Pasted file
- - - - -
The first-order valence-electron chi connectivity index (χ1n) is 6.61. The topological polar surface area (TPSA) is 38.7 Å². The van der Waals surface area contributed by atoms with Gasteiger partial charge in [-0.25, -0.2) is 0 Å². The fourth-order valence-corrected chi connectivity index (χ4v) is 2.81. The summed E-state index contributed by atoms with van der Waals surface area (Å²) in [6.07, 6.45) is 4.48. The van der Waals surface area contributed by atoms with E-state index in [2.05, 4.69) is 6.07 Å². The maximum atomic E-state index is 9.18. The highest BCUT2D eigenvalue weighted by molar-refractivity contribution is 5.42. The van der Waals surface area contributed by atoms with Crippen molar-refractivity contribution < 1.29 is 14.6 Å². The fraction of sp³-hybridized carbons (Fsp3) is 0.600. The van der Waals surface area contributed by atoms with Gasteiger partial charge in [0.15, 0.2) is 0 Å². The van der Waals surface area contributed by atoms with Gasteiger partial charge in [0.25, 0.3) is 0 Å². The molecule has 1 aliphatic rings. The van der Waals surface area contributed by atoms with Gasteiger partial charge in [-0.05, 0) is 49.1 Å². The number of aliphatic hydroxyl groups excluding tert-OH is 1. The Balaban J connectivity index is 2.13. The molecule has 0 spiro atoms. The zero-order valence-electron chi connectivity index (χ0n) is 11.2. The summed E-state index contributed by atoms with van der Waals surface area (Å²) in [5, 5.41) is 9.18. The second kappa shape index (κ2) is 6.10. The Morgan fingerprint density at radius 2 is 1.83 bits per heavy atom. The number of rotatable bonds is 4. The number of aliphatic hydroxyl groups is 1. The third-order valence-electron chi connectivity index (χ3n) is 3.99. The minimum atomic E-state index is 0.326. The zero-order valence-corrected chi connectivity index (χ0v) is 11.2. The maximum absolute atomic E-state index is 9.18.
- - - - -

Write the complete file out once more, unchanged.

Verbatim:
The first-order valence-electron chi connectivity index (χ1n) is 6.61. The topological polar surface area (TPSA) is 38.7 Å². The van der Waals surface area contributed by atoms with Gasteiger partial charge in [-0.25, -0.2) is 0 Å². The fourth-order valence-corrected chi connectivity index (χ4v) is 2.81. The summed E-state index contributed by atoms with van der Waals surface area (Å²) in [6.07, 6.45) is 4.48. The van der Waals surface area contributed by atoms with E-state index in [2.05, 4.69) is 6.07 Å². The maximum atomic E-state index is 9.18. The highest BCUT2D eigenvalue weighted by molar-refractivity contribution is 5.42. The van der Waals surface area contributed by atoms with Crippen molar-refractivity contribution < 1.29 is 14.6 Å². The fraction of sp³-hybridized carbons (Fsp3) is 0.600. The van der Waals surface area contributed by atoms with Gasteiger partial charge in [0.15, 0.2) is 0 Å². The van der Waals surface area contributed by atoms with Gasteiger partial charge in [0.25, 0.3) is 0 Å². The molecule has 1 aliphatic rings. The van der Waals surface area contributed by atoms with Gasteiger partial charge in [-0.05, 0) is 49.1 Å². The number of aliphatic hydroxyl groups excluding tert-OH is 1. The Balaban J connectivity index is 2.13. The molecule has 0 spiro atoms. The zero-order valence-electron chi connectivity index (χ0n) is 11.2. The summed E-state index contributed by atoms with van der Waals surface area (Å²) in [5, 5.41) is 9.18. The second kappa shape index (κ2) is 6.10. The Morgan fingerprint density at radius 2 is 1.83 bits per heavy atom. The number of rotatable bonds is 4. The number of aliphatic hydroxyl groups is 1. The third-order valence-electron chi connectivity index (χ3n) is 3.99. The minimum atomic E-state index is 0.326. The zero-order valence-corrected chi connectivity index (χ0v) is 11.2. The maximum absolute atomic E-state index is 9.18.